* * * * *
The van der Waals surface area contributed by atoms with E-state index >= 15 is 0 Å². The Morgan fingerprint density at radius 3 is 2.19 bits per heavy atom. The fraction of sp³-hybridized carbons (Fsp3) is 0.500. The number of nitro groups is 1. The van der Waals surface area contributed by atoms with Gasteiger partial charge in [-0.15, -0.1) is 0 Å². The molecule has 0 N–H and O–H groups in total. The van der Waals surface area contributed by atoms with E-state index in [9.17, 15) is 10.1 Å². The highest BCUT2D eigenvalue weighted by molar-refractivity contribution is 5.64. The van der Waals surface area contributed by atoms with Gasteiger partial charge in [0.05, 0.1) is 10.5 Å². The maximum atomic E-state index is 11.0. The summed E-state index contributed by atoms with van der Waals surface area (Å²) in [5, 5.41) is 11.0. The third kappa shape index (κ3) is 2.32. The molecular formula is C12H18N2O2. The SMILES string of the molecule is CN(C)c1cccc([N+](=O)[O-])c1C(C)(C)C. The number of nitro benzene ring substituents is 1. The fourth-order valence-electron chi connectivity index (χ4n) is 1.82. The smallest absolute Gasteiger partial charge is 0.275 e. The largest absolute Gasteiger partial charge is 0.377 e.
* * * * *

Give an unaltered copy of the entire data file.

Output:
The van der Waals surface area contributed by atoms with E-state index >= 15 is 0 Å². The Morgan fingerprint density at radius 3 is 2.19 bits per heavy atom. The fraction of sp³-hybridized carbons (Fsp3) is 0.500. The number of nitro groups is 1. The van der Waals surface area contributed by atoms with Gasteiger partial charge in [-0.15, -0.1) is 0 Å². The molecule has 0 N–H and O–H groups in total. The van der Waals surface area contributed by atoms with E-state index in [9.17, 15) is 10.1 Å². The highest BCUT2D eigenvalue weighted by molar-refractivity contribution is 5.64. The van der Waals surface area contributed by atoms with Gasteiger partial charge in [0.05, 0.1) is 10.5 Å². The maximum atomic E-state index is 11.0. The summed E-state index contributed by atoms with van der Waals surface area (Å²) in [5, 5.41) is 11.0. The third kappa shape index (κ3) is 2.32. The molecular formula is C12H18N2O2. The SMILES string of the molecule is CN(C)c1cccc([N+](=O)[O-])c1C(C)(C)C. The number of nitro benzene ring substituents is 1. The fourth-order valence-electron chi connectivity index (χ4n) is 1.82. The smallest absolute Gasteiger partial charge is 0.275 e. The largest absolute Gasteiger partial charge is 0.377 e.